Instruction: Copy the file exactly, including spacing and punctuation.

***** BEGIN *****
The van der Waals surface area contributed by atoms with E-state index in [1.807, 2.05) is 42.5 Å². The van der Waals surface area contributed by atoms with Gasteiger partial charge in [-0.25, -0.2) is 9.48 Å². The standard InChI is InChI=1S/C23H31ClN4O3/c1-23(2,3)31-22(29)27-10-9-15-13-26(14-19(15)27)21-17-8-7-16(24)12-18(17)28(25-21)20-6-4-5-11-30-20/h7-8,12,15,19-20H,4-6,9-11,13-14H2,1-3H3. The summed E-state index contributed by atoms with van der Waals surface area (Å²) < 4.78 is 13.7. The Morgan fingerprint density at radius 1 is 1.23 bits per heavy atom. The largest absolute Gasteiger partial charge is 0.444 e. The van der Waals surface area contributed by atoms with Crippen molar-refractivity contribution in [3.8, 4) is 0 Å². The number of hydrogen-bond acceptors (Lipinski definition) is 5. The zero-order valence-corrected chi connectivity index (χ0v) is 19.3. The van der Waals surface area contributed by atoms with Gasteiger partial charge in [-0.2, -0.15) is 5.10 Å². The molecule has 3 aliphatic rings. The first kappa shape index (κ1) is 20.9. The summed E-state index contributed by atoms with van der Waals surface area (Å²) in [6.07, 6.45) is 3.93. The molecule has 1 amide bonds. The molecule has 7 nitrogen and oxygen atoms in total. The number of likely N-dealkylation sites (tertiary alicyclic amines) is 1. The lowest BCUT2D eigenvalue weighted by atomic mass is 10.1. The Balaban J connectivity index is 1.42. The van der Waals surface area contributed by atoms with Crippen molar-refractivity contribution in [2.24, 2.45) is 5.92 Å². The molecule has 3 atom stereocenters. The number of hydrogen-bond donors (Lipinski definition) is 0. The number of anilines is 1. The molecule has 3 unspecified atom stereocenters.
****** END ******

The van der Waals surface area contributed by atoms with E-state index in [1.807, 2.05) is 42.5 Å². The van der Waals surface area contributed by atoms with Gasteiger partial charge in [-0.25, -0.2) is 9.48 Å². The standard InChI is InChI=1S/C23H31ClN4O3/c1-23(2,3)31-22(29)27-10-9-15-13-26(14-19(15)27)21-17-8-7-16(24)12-18(17)28(25-21)20-6-4-5-11-30-20/h7-8,12,15,19-20H,4-6,9-11,13-14H2,1-3H3. The summed E-state index contributed by atoms with van der Waals surface area (Å²) < 4.78 is 13.7. The Morgan fingerprint density at radius 1 is 1.23 bits per heavy atom. The largest absolute Gasteiger partial charge is 0.444 e. The van der Waals surface area contributed by atoms with Crippen molar-refractivity contribution in [3.8, 4) is 0 Å². The number of hydrogen-bond acceptors (Lipinski definition) is 5. The zero-order valence-corrected chi connectivity index (χ0v) is 19.3. The van der Waals surface area contributed by atoms with Gasteiger partial charge in [-0.2, -0.15) is 5.10 Å². The molecule has 3 aliphatic rings. The first kappa shape index (κ1) is 20.9. The summed E-state index contributed by atoms with van der Waals surface area (Å²) in [6.07, 6.45) is 3.93. The molecule has 1 amide bonds. The molecule has 7 nitrogen and oxygen atoms in total. The number of likely N-dealkylation sites (tertiary alicyclic amines) is 1. The lowest BCUT2D eigenvalue weighted by atomic mass is 10.1. The Balaban J connectivity index is 1.42. The van der Waals surface area contributed by atoms with Crippen molar-refractivity contribution in [2.24, 2.45) is 5.92 Å². The molecule has 3 atom stereocenters. The number of hydrogen-bond donors (Lipinski definition) is 0. The number of anilines is 1. The molecule has 3 unspecified atom stereocenters.